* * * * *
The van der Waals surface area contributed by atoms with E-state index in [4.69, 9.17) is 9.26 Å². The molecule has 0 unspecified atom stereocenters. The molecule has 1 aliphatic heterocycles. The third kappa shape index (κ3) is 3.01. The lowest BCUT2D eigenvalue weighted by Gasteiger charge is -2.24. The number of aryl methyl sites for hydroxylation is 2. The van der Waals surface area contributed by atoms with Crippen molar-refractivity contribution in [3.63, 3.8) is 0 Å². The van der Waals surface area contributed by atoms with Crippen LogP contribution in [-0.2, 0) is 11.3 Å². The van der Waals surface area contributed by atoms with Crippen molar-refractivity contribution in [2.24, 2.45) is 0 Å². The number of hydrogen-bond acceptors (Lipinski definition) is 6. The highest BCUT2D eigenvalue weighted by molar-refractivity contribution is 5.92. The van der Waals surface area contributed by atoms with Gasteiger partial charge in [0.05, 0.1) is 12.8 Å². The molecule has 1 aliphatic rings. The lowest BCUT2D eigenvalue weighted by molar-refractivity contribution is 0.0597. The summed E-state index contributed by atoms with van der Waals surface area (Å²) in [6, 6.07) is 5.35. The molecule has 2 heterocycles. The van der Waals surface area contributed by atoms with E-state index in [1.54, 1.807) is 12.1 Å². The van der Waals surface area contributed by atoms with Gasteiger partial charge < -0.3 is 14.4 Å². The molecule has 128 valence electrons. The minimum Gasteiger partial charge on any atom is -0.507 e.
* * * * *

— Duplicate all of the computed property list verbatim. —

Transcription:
The van der Waals surface area contributed by atoms with E-state index in [4.69, 9.17) is 9.26 Å². The molecule has 0 unspecified atom stereocenters. The molecule has 1 aliphatic heterocycles. The third kappa shape index (κ3) is 3.01. The lowest BCUT2D eigenvalue weighted by Gasteiger charge is -2.24. The number of aryl methyl sites for hydroxylation is 2. The van der Waals surface area contributed by atoms with Crippen molar-refractivity contribution in [3.63, 3.8) is 0 Å². The van der Waals surface area contributed by atoms with Crippen LogP contribution in [-0.2, 0) is 11.3 Å². The van der Waals surface area contributed by atoms with Crippen molar-refractivity contribution in [2.24, 2.45) is 0 Å². The number of hydrogen-bond acceptors (Lipinski definition) is 6. The highest BCUT2D eigenvalue weighted by molar-refractivity contribution is 5.92. The van der Waals surface area contributed by atoms with Gasteiger partial charge in [0.05, 0.1) is 12.8 Å². The molecule has 1 aliphatic rings. The lowest BCUT2D eigenvalue weighted by molar-refractivity contribution is 0.0597. The summed E-state index contributed by atoms with van der Waals surface area (Å²) in [6, 6.07) is 5.35. The molecule has 2 heterocycles. The van der Waals surface area contributed by atoms with E-state index in [1.54, 1.807) is 12.1 Å². The van der Waals surface area contributed by atoms with Gasteiger partial charge < -0.3 is 14.4 Å². The molecule has 128 valence electrons. The minimum Gasteiger partial charge on any atom is -0.507 e.